Why Peppermint Eases Irritable Bowel Syndrome
The result was that symptoms among the treated patients improved dramatically. After receiving counseling for the emotional upsets, 89 percent of the patients reported less pain as a result; 96 percent had less diarrhea, 8 percent had less vomiting. Researchers who conducted the study concluded that “the symptoms of irritable bowel syndrome were seen as a physical expression of emotions caused by recent loss or ongoing stressful life situations.” (Mind/body health: The effects of attitudes, emotions and relationships) Irritable bowel syndrome is defined as a “painful combination of cramping, diarrhea, and occasional vomiting.” Johns Hopkins Medical School Associate Professor of Behavioral Biology William E. Whitehead has been quoted as stating that the “gastrointestinal tract is particularly susceptible to emotional stress and very readily comes under the influence of external factors and events.” (Mind/body health: The effects of attitudes, emotions and relationships) How does stress and emotion contribute to irritable bowel syndrome ( IBS )? Coordination of the gastrointestinal tract shuts down under stress. “Eating while under stress can result in stomach bloating, nausea, abdominal discomfort or cramping, and even diarrhea.” (Mind/body health: The effects of attitudes, emotions and relationships) What does this mean for Ontarian’s with irritable bowel syndrome (IBS)? For one it means that patients with IBS who receive adequate treatment for their underlying conditions during the early stages (depression and insomnia being common and also invisible illnesses associated with IBS) should see a reduction in their IBS symptoms. Where can Ontarian’s with irritable bowel syndrome (IBS) go for help? This will depend somewhat on how long the symptoms have been present. As mentioned earlier, treatment of underlying syndromes such as depression and insomnia during the early stages of IBS may alleviate the symptoms of IBS. If you have had IBS symptoms for an extended period a gastroenterologist referral from your primary healthcare provider may be required in order to determine the amount of damage (if any) has been done to your digestive tract. Where can Ontarian’s find additional information on irritable bowel syndrome? There are a number of books and online resources available to Ontarian’s with IBS. Speak with your primary healthcare provider to find out if you have IBS or another gastrointestinal disorder. You may also find additional information on the Canadian Society of Intestinal Research website including this 30 second IBS test.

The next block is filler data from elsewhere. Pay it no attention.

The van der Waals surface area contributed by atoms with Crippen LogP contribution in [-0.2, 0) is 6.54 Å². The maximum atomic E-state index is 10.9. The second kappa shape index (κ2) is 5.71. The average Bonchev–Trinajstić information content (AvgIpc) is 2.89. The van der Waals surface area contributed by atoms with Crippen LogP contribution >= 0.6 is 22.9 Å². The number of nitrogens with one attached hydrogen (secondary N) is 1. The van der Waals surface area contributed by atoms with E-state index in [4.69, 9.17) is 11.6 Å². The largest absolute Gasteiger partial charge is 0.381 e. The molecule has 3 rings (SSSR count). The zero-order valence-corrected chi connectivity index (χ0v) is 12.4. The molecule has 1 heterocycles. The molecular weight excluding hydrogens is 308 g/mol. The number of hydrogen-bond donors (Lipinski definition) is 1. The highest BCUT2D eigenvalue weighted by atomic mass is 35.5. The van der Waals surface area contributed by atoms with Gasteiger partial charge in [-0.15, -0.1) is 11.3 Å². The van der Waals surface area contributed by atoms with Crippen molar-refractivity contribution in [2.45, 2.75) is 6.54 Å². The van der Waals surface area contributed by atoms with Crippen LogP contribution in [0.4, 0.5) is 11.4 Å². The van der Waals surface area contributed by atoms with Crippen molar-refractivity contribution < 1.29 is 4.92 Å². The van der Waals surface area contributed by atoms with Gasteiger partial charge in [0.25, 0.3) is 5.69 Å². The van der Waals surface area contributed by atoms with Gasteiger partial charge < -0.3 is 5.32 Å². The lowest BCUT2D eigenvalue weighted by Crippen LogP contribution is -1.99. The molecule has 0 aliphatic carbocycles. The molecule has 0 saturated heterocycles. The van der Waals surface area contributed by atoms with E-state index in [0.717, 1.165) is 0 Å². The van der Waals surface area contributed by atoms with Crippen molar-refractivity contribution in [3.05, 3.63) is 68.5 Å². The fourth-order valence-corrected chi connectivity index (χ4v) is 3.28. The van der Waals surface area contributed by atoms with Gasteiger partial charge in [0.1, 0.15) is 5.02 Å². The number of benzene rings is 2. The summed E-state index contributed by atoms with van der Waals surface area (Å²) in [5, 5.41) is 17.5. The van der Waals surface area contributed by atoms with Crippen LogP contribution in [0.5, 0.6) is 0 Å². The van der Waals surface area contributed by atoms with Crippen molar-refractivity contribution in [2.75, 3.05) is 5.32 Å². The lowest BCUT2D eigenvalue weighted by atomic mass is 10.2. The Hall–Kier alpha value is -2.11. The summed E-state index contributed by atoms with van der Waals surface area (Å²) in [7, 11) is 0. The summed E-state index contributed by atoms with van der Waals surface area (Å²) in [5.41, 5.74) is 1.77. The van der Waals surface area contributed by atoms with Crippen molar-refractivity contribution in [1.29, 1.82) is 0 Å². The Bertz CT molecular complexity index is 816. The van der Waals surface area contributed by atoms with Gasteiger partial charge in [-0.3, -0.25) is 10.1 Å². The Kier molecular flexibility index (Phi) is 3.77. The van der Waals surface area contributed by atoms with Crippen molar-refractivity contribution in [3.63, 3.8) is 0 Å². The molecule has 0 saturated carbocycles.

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Enter your email address * Why Peppermint Eases Irritable Bowel Syndrome By Deborah Ross HERWriter May 4, 2011 – 10:48am 1 comments View Comments Photo: Getty Images How about a nice cup of peppermint tea? Do you remember your mother or grandmother offering that simple remedy whenever you complained of a mild stomachache? Over the generations, more and more Americans have caught on to peppermint as a provider of relief. Even those with more serious stomach conditions, such as irritable bowel syndrome, have turned to peppermint. And recently, scientists have figured out exactly why peppermint works. A study out of Australia that will soon be reported in the journal Pain explained that peppermint activates an anti-pain channel in the colon. Even in cases of inflammation in the gastrointestinal tract, peppermint contributes to pain relief, according to Dr. Stuart Brierley from the University of Adelaide. This Article Vote Saved My Life In a University news release Brierley added, Our research shows that peppermint acts through a specific anti-pain channel called TRPM8 to reduce pain-sensing fibers, particularly those activated by mustard and chili.” Among the triggers for irritable bowel syndrome are fatty and spicy foods, coffee and alcohol, but Brierley said the connection between what we consume and the onset of pain is complex. He said he is encouraged by the possibility of using peppermint to find a mainstream clinical treatment for IBS, given that it can be such a debilitating condition. The Australian study also looked at whether an IBS patient who at some point has had gastroenteritis can have nerve pain fibers that are heightened, or more susceptible to discomfort. On his website, Dr.